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Multi-Suction Point Pipe Flow

  1. Jun 1, 2016 #1
    If I a pump with a main suction header and 4 smaller branch connections of difference sizes. Lets say for this example we have (2) 3", (1) 1", and (1) 2". Also lets say our pump is requiring 20 gal/min.

    The flow rate of each branch would be proportional to the area of the pipe correct? flow = Vel. * Area. Or would they all have an equal flow rate and just vary in the velocity? How would friction losses play a part in determining the flow rate of each branch? I feel like we need to use Bernoulli's/Darcy-Weisbach equations.

    If we close a valve on one of the branches, how does that affect the flow rate of each of the other branches? Would the flow rate increase equally amongst all the other branches? or would it be proportional to their area's? If it is proportional, would we be able to do a sort of weighted average to determine how much more flow one branch would receive vs another? Also again how would viscous/friction losses play a roll in determining this?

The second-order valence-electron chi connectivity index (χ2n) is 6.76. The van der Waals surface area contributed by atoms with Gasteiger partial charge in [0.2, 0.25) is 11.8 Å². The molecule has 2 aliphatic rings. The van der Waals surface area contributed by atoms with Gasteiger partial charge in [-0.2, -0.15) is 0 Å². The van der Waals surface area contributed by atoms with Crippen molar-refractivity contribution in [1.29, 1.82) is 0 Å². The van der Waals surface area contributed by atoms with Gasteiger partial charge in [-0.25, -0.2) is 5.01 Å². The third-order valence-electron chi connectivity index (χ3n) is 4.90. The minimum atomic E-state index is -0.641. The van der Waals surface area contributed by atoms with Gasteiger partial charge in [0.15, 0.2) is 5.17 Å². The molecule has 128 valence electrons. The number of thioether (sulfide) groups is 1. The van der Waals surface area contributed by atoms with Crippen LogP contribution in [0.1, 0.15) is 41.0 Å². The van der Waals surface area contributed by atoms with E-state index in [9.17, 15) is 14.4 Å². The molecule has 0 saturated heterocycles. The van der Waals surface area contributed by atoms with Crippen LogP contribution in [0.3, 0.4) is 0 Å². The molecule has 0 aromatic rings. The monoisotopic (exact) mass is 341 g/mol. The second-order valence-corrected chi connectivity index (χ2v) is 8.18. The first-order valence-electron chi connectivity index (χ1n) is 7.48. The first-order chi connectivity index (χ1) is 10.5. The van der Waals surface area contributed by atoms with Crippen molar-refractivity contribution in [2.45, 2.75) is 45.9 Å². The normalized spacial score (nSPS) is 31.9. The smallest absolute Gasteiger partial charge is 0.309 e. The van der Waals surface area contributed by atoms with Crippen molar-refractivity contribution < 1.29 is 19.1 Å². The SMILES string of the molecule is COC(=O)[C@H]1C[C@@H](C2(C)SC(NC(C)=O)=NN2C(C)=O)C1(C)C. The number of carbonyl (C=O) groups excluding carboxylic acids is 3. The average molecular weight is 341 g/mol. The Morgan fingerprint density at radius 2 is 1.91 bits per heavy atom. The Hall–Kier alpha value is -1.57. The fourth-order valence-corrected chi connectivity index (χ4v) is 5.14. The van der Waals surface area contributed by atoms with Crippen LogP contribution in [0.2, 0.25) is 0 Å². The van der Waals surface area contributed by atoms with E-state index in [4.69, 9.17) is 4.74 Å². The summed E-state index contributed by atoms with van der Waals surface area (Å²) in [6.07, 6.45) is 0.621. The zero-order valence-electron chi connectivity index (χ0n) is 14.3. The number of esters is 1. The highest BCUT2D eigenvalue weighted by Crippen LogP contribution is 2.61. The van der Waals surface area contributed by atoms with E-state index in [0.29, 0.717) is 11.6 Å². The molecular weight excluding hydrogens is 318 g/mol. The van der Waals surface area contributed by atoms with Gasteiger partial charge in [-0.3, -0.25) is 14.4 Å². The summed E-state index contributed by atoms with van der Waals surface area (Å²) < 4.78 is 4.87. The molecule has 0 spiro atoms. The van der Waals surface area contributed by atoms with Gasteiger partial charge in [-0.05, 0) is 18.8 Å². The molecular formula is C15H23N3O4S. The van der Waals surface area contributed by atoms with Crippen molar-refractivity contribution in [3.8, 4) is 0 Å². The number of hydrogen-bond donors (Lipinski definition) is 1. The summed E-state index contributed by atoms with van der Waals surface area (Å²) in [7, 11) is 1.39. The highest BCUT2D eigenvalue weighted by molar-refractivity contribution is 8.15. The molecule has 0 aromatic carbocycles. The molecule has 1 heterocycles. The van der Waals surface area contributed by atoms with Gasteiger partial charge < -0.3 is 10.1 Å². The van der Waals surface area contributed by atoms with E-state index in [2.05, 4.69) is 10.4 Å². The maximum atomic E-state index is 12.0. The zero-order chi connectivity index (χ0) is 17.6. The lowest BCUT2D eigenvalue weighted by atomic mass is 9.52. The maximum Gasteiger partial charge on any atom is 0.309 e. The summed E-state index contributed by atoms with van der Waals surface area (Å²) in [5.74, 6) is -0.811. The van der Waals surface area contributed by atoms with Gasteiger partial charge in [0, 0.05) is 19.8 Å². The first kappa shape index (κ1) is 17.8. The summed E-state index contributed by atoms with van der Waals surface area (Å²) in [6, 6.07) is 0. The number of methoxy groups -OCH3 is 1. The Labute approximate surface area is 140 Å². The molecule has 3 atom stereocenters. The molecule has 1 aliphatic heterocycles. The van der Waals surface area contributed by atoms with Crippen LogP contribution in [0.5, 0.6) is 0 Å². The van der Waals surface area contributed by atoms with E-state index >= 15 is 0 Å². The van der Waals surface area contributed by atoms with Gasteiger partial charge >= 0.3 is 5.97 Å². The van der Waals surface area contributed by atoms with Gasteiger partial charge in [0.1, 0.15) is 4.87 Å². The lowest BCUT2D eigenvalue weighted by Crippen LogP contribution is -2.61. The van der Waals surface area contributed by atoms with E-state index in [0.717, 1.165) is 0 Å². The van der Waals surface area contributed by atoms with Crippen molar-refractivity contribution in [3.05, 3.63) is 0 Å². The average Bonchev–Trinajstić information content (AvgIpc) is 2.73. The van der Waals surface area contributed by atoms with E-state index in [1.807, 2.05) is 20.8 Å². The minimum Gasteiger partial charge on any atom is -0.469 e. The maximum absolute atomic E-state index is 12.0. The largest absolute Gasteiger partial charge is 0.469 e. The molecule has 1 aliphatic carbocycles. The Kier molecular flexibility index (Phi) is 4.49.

2. jcsd
  3. Jun 1, 2016 #2


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    For a given pressure differential the flow rate will vary proportionally but not linearly with pipe diameter, pipe internal surface finish, length, fittings, inlet elevation, etc; and, the pump suction required to provide sufficient differential pressure across the combination of all inlet branches to provide the desired 20 gpm system flow. One majorly significant, and potentially poorly controllable, additional element in all of this is that any change in the inlet pressure of any individual or a combination of the branch feeders will substantially effect all other branch flows and the total flow rate of the pumping system as well.